Can someone explain me how is this at the end

```
a=?,b=?,c=-124
```

and not

```
a=?,b=?,c=132
```

This is code:

```
#include <stdio.h>
int main() {
char a = 'D', b='C', c='A';
a = c + 'D';
b = a + b + 'A';
c = b - a;
a = a - b + 'C';
b = b - 68;
printf("a=%c,b=%c,c=%d", a, b, c);
}
```

### >Solution :

Your C implementation has a signed eight-bit `char`

, likely uses ASCII, and, when converting an out-of-range value to a signed integer type, wraps modulo 2^{w}, where *w* is the width of (number of bits in) the type. These are all implementation-defined; they may differ in other C implementations, with certain constraints.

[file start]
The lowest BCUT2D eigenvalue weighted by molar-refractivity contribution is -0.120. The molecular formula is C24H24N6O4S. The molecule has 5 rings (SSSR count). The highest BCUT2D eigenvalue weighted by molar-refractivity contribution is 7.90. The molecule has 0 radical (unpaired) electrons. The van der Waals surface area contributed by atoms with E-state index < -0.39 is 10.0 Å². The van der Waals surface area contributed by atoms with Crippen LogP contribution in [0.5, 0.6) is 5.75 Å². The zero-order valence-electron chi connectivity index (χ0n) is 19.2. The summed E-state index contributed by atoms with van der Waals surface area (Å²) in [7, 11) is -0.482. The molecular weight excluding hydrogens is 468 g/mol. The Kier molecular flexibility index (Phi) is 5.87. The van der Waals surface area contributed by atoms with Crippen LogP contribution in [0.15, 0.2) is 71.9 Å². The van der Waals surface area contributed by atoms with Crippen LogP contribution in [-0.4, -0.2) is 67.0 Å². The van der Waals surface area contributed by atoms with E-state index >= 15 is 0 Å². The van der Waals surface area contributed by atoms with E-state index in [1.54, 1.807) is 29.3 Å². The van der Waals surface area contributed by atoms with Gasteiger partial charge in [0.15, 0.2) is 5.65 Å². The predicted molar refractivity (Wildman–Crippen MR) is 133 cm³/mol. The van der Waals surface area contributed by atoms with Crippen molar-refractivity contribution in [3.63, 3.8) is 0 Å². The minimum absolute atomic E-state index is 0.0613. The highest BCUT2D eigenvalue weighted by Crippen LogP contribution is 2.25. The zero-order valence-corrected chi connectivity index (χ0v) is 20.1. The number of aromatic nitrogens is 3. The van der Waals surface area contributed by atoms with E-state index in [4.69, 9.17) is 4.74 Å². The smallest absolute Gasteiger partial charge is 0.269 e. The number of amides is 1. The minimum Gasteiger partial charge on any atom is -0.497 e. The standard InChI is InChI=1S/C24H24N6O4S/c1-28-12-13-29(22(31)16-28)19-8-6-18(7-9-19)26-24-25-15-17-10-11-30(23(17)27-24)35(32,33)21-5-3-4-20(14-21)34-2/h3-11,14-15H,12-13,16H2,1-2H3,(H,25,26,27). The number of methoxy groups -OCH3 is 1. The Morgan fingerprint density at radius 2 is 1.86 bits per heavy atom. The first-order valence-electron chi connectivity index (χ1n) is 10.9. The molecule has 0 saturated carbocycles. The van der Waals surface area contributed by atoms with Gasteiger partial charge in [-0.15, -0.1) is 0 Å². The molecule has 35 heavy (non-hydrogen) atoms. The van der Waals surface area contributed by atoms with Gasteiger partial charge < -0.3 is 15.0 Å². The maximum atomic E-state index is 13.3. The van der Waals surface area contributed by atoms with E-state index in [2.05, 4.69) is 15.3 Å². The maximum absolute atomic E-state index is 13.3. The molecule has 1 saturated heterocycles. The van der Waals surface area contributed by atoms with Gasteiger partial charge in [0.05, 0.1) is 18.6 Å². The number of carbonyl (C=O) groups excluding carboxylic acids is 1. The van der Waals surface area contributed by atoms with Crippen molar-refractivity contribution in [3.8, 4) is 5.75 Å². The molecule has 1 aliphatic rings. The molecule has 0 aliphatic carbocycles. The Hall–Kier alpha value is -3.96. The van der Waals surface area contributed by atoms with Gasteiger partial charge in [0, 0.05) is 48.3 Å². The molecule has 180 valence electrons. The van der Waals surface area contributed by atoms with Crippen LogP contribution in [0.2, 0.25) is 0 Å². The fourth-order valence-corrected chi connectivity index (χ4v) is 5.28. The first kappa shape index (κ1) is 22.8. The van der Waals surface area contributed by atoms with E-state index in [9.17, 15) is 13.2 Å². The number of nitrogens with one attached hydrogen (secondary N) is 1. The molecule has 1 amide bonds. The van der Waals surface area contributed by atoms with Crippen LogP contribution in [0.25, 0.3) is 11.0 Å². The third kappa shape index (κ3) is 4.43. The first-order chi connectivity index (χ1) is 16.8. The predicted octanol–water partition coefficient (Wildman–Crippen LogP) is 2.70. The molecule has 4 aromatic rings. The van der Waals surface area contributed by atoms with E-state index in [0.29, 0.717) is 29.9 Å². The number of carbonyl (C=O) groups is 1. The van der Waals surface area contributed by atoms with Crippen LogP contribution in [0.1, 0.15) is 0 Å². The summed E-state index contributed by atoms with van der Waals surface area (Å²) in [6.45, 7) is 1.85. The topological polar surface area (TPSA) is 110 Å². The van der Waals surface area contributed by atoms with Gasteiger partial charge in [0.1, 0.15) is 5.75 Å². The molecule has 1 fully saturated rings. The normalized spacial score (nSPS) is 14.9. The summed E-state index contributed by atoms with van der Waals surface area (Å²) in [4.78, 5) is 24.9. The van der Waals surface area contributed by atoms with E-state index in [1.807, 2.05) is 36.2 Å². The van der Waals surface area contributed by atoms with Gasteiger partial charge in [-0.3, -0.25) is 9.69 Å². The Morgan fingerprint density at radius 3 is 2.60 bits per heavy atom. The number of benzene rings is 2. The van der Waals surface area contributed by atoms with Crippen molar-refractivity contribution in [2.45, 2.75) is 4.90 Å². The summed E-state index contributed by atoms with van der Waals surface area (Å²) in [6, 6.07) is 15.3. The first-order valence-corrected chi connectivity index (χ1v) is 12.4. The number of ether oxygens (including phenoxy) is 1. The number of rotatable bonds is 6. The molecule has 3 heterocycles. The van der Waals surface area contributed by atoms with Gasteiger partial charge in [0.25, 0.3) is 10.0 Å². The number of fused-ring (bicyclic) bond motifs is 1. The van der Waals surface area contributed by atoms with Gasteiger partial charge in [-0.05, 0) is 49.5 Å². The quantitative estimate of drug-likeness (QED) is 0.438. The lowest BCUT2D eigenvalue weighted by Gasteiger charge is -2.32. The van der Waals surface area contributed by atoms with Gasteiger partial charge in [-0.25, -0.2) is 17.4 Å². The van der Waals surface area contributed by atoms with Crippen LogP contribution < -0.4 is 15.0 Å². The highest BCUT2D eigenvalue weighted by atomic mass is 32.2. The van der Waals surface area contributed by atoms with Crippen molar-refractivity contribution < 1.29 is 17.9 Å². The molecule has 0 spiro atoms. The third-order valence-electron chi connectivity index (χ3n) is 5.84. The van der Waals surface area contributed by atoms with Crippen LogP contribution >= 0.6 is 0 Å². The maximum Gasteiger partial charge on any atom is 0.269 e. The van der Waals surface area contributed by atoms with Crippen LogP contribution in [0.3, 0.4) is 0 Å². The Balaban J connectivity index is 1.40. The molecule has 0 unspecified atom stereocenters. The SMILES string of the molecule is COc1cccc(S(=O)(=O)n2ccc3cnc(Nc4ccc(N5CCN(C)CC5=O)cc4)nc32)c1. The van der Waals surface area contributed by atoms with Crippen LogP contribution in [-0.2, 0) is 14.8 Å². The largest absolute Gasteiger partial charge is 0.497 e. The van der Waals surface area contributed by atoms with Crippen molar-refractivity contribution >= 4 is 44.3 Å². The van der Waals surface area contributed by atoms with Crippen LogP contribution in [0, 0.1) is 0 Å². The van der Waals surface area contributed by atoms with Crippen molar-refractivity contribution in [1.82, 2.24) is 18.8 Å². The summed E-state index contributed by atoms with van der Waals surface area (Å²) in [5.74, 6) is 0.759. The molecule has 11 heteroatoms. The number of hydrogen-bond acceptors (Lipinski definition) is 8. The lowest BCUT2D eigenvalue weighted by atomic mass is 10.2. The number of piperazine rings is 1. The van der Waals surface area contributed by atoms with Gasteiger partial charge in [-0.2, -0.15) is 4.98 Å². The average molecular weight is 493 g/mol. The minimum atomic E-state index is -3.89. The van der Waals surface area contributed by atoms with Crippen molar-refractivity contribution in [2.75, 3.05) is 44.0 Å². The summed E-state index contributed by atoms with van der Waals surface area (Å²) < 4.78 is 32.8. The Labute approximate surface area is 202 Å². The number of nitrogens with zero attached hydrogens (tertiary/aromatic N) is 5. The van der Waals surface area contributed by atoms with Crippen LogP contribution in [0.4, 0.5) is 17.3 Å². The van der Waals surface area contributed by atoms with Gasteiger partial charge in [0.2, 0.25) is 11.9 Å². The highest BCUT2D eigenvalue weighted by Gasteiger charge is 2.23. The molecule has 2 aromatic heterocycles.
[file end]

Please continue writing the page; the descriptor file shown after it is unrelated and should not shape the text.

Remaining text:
`char a = 'D', b='C', c='A';`

initializes `a`

to 68, `b`

to 67, and `c`

to 65.

`a = c + 'D';`

assigns 65 + 68 = 133 to `a`

. Since 133 does not fit in `char`

, it wraps to 133 − 256 = −123.

`b = a + b + 'A';`

assigns −123 + 67 + 65 = 9 to `b`

.

`c = b - a;`

assigns 9 − −123 = 132 to `c`

. This wraps to 132 − 256 = −124.

`a = a - b + 'C';`

assigns −123 − 9 + 67 = −65 to `a`

.

`b = b - 68;`

assigns 9 − 68 = −59 to `b`

.

`printf("a=%c,b=%c,c=%d", a, b, c);`

prints `a=?,b=?,c=-124`

because `a`

and `b`

are codes for abnormal characters and the value of `c`

is −124.